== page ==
CRAZY DELICIOUS (Netflix)
As the kids (our parents, in all actuality) like to say, “What a trip!” At first CRAZY DELICIOUS hits the synapses as an absolutely mind-melting, brain-frying menagerie of good taste contention. A fully edible, lightly fantasy-themed setting? Professional chef judges casually proclaimed as gods that flutter down from their ALICE IN WONDERLAND-ass pedestal to rub elbows with the mere mortals cooking them food? Innumerable cutaways to host Jayde Adams that have her turn to the camera with dead eyes and bite into wine glasses that are apparently constructed of candy glass and also cuddle with an inordinate amount of amiable woodland creatures? Ahhh!!! Ultimately feeling like Stoned Fox by the end of the first episode, I can’t say I was all that charmed by CRAZY DELICIOUS’ take on the standard Food Network fare, albeit much more… darkly, darkly “whimsical” during the pilot, especially since the judges are all at least two degrees meaner than anything you’d see on your standard cooking competition. But once I let myself catch my breath during the second episode, I began to see the potential appeal. You see, if you’re going to attempt to “elevate” the fundamentally underdog conceit of the cooking competition show, which has its roots in the humble home chef having a chance at something loftier and more regalized, you might as well make it fucking insane. And somewhere in the scrum of an ostensibly amateur chef being able to so perfectly roast a watermelon that it’s the spitting image of a cooked Christmas ham, the judges coming down during crucial cooking stages and absolutely dunking on the contestants’ efforts so far, leading to visibly sweaty panic attacks as the timer clocks down, and the fact that, once again, the host is given wonton range to wander around EATING THE SET, an element that NOBODY ELSE seems to be privy to or willing to participate in, and… you’ve got me signed up for this hot mess of a haute cuisine hodgepodge. Fuck it. Why not. Cue up the next episode maestro. [Thomas Seraydarian]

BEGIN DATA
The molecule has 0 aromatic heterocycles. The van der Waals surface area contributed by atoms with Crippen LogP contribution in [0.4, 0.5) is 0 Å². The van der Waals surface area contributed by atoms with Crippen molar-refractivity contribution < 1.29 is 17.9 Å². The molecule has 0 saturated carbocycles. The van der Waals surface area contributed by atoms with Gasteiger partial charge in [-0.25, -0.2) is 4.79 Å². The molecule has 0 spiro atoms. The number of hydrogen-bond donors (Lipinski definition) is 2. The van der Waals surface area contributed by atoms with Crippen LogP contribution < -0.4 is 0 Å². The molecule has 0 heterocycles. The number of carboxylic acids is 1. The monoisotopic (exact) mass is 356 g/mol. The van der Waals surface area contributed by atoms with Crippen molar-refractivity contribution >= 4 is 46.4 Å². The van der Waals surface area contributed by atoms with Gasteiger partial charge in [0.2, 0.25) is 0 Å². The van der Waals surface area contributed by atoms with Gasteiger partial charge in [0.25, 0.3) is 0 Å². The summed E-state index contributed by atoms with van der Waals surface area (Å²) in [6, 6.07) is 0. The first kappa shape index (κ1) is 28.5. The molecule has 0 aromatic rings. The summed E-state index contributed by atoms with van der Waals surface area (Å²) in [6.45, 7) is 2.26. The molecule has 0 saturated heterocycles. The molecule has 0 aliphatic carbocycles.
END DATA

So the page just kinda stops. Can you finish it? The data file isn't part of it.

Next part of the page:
CROSSING SWORDS (Hulu)
The new stop-motion animated comedy CROSSING SWORDS is the hottest new thing in town if the Hulu ads that constantly assault me every time I open the app are to be believed. I was curious about this show anyway, as I’m always a big fan of different medium styles, and the armless wooden Lego character designs intrigued me, so when I finally sat down to watch through an episode, I was disappointed to find that it’s fine, not good, not great, just fine. There’s nothing inherently terrible about it, but there’s nothing that elevates it or sets it apart, either, and in a day of seriously envelope-pushing hilarious comedies, that’s a real point against it.
The plot is simple enough; our main character, Patrick, has dreamt of being a knight his whole life, and sort of gets his wish in the first episode when he finds himself in the employ of the royal family. There’s a colorful cast of characters around him: his siblings, who consist of a Robin Hood-esque forest bandit, a pirate queen, and a literal clown, a dimwitted wannabe knight, and of course, the king and queen who can’t stand each other—their marriage is falling apart because nagging, cheating wives are hilarious, amiright guys? On the surface these characters seem like they’d be just rife with jokes and wacky situations, but unfortunately they mostly sit on the sidelines while Patrick makes his way through lukewarm punchlines that feel like they were taken from a flopping improv performance.